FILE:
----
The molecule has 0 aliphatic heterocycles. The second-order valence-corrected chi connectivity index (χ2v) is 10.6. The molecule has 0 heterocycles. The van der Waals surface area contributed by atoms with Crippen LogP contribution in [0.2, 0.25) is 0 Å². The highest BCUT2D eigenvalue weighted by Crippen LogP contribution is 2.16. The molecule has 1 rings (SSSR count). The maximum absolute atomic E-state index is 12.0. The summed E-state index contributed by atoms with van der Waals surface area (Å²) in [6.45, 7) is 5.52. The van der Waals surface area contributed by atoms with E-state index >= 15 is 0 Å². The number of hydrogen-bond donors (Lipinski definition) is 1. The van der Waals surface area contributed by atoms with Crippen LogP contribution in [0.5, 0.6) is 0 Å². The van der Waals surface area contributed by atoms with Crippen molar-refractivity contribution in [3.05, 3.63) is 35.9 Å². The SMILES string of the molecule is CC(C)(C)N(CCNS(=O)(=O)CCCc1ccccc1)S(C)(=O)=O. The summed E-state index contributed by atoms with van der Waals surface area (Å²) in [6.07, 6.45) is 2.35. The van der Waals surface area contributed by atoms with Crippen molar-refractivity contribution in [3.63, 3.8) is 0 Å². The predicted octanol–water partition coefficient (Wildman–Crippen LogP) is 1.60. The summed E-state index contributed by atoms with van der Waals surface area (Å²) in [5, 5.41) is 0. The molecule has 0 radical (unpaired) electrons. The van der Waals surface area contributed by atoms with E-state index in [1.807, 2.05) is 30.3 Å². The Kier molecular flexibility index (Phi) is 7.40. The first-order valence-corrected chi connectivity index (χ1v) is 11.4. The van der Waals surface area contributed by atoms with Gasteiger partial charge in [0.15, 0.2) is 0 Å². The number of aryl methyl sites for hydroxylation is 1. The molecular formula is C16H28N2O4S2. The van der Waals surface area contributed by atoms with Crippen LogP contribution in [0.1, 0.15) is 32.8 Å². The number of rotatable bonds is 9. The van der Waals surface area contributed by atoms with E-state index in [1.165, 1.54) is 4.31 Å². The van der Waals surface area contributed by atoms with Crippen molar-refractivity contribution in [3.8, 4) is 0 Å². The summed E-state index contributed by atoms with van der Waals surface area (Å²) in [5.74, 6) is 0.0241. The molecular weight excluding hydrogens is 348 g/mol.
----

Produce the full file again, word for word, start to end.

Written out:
The molecule has 0 aliphatic heterocycles. The second-order valence-corrected chi connectivity index (χ2v) is 10.6. The molecule has 0 heterocycles. The van der Waals surface area contributed by atoms with Crippen LogP contribution in [0.2, 0.25) is 0 Å². The highest BCUT2D eigenvalue weighted by Crippen LogP contribution is 2.16. The molecule has 1 rings (SSSR count). The maximum absolute atomic E-state index is 12.0. The summed E-state index contributed by atoms with van der Waals surface area (Å²) in [6.45, 7) is 5.52. The van der Waals surface area contributed by atoms with E-state index >= 15 is 0 Å². The number of hydrogen-bond donors (Lipinski definition) is 1. The van der Waals surface area contributed by atoms with Crippen LogP contribution in [0.5, 0.6) is 0 Å². The van der Waals surface area contributed by atoms with Crippen molar-refractivity contribution in [3.05, 3.63) is 35.9 Å². The SMILES string of the molecule is CC(C)(C)N(CCNS(=O)(=O)CCCc1ccccc1)S(C)(=O)=O. The summed E-state index contributed by atoms with van der Waals surface area (Å²) in [6.07, 6.45) is 2.35. The van der Waals surface area contributed by atoms with Crippen molar-refractivity contribution in [3.63, 3.8) is 0 Å². The predicted octanol–water partition coefficient (Wildman–Crippen LogP) is 1.60. The summed E-state index contributed by atoms with van der Waals surface area (Å²) in [5, 5.41) is 0. The molecule has 0 radical (unpaired) electrons. The van der Waals surface area contributed by atoms with E-state index in [1.807, 2.05) is 30.3 Å². The Kier molecular flexibility index (Phi) is 7.40. The first-order valence-corrected chi connectivity index (χ1v) is 11.4. The van der Waals surface area contributed by atoms with Gasteiger partial charge in [0.15, 0.2) is 0 Å². The number of aryl methyl sites for hydroxylation is 1. The molecular formula is C16H28N2O4S2. The van der Waals surface area contributed by atoms with Crippen LogP contribution in [0.1, 0.15) is 32.8 Å². The number of rotatable bonds is 9. The van der Waals surface area contributed by atoms with E-state index in [1.165, 1.54) is 4.31 Å². The van der Waals surface area contributed by atoms with Crippen molar-refractivity contribution in [3.8, 4) is 0 Å². The summed E-state index contributed by atoms with van der Waals surface area (Å²) in [5.74, 6) is 0.0241. The molecular weight excluding hydrogens is 348 g/mol.